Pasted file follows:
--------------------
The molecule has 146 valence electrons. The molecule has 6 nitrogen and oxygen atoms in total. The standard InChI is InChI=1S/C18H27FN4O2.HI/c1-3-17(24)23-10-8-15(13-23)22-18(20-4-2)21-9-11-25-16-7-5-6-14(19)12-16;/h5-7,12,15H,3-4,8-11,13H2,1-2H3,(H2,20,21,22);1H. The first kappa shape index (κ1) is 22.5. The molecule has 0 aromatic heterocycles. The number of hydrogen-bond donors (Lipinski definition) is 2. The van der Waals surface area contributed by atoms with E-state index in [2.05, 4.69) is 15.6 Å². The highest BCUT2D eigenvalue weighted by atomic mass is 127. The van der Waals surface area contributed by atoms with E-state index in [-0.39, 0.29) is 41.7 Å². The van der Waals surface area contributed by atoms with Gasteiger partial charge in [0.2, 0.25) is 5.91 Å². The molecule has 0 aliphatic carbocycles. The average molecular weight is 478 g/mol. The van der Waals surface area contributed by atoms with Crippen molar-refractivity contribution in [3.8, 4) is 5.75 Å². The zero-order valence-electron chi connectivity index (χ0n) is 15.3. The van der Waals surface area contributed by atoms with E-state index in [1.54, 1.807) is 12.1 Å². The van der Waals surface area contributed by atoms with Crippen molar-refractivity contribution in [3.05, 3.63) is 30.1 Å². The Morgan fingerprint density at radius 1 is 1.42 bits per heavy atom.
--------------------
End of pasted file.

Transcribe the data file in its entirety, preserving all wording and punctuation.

The molecule has 146 valence electrons. The molecule has 6 nitrogen and oxygen atoms in total. The standard InChI is InChI=1S/C18H27FN4O2.HI/c1-3-17(24)23-10-8-15(13-23)22-18(20-4-2)21-9-11-25-16-7-5-6-14(19)12-16;/h5-7,12,15H,3-4,8-11,13H2,1-2H3,(H2,20,21,22);1H. The first kappa shape index (κ1) is 22.5. The molecule has 0 aromatic heterocycles. The number of hydrogen-bond donors (Lipinski definition) is 2. The van der Waals surface area contributed by atoms with E-state index in [2.05, 4.69) is 15.6 Å². The highest BCUT2D eigenvalue weighted by atomic mass is 127. The van der Waals surface area contributed by atoms with E-state index in [-0.39, 0.29) is 41.7 Å². The van der Waals surface area contributed by atoms with Gasteiger partial charge in [0.2, 0.25) is 5.91 Å². The molecule has 0 aliphatic carbocycles. The average molecular weight is 478 g/mol. The van der Waals surface area contributed by atoms with Crippen molar-refractivity contribution in [3.8, 4) is 5.75 Å². The zero-order valence-electron chi connectivity index (χ0n) is 15.3. The van der Waals surface area contributed by atoms with E-state index in [1.54, 1.807) is 12.1 Å². The van der Waals surface area contributed by atoms with Crippen molar-refractivity contribution in [3.05, 3.63) is 30.1 Å². The Morgan fingerprint density at radius 1 is 1.42 bits per heavy atom.